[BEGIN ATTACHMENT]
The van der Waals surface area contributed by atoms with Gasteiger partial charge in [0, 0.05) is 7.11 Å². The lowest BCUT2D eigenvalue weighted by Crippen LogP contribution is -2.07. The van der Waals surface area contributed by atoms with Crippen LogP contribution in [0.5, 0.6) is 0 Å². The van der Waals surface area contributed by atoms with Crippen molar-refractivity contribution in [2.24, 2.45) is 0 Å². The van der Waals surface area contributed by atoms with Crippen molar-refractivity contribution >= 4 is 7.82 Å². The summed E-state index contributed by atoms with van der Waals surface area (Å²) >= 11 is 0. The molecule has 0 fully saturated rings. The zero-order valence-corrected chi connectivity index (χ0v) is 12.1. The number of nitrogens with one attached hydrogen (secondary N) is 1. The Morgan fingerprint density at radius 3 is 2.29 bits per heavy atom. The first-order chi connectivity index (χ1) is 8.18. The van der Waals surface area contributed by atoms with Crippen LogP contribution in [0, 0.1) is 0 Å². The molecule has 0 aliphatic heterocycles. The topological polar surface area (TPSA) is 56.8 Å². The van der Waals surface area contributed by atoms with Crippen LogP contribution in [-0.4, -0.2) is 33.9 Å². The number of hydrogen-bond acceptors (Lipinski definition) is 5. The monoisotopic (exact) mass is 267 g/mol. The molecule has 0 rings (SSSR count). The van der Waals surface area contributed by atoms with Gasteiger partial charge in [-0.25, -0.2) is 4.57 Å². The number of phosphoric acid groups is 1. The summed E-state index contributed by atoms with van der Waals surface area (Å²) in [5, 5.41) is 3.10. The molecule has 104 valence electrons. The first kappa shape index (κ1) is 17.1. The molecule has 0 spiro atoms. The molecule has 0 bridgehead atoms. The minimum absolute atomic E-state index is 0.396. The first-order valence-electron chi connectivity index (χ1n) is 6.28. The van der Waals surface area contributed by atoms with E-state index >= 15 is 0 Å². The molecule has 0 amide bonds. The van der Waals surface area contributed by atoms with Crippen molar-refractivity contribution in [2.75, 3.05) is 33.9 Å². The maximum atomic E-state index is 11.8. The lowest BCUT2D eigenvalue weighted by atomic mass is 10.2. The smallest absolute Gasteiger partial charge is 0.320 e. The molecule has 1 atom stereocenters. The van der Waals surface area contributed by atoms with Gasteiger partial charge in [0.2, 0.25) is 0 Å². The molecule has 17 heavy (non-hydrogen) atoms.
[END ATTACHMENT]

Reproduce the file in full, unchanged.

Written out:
The van der Waals surface area contributed by atoms with Gasteiger partial charge in [0, 0.05) is 7.11 Å². The lowest BCUT2D eigenvalue weighted by Crippen LogP contribution is -2.07. The van der Waals surface area contributed by atoms with Crippen LogP contribution in [0.5, 0.6) is 0 Å². The van der Waals surface area contributed by atoms with Crippen molar-refractivity contribution in [2.24, 2.45) is 0 Å². The van der Waals surface area contributed by atoms with Crippen molar-refractivity contribution >= 4 is 7.82 Å². The summed E-state index contributed by atoms with van der Waals surface area (Å²) >= 11 is 0. The molecule has 0 fully saturated rings. The zero-order valence-corrected chi connectivity index (χ0v) is 12.1. The number of nitrogens with one attached hydrogen (secondary N) is 1. The Morgan fingerprint density at radius 3 is 2.29 bits per heavy atom. The first-order chi connectivity index (χ1) is 8.18. The van der Waals surface area contributed by atoms with Crippen LogP contribution in [0, 0.1) is 0 Å². The molecule has 0 aliphatic heterocycles. The topological polar surface area (TPSA) is 56.8 Å². The van der Waals surface area contributed by atoms with Crippen LogP contribution in [-0.4, -0.2) is 33.9 Å². The number of hydrogen-bond acceptors (Lipinski definition) is 5. The monoisotopic (exact) mass is 267 g/mol. The molecule has 0 rings (SSSR count). The van der Waals surface area contributed by atoms with Gasteiger partial charge in [-0.25, -0.2) is 4.57 Å². The number of phosphoric acid groups is 1. The summed E-state index contributed by atoms with van der Waals surface area (Å²) in [5, 5.41) is 3.10. The molecule has 104 valence electrons. The first kappa shape index (κ1) is 17.1. The molecule has 0 spiro atoms. The molecule has 0 bridgehead atoms. The minimum absolute atomic E-state index is 0.396. The first-order valence-electron chi connectivity index (χ1n) is 6.28. The van der Waals surface area contributed by atoms with E-state index >= 15 is 0 Å². The molecule has 0 amide bonds. The van der Waals surface area contributed by atoms with Crippen molar-refractivity contribution in [2.75, 3.05) is 33.9 Å². The maximum atomic E-state index is 11.8. The lowest BCUT2D eigenvalue weighted by atomic mass is 10.2. The smallest absolute Gasteiger partial charge is 0.320 e. The molecule has 1 atom stereocenters. The van der Waals surface area contributed by atoms with Gasteiger partial charge in [0.2, 0.25) is 0 Å². The molecule has 17 heavy (non-hydrogen) atoms.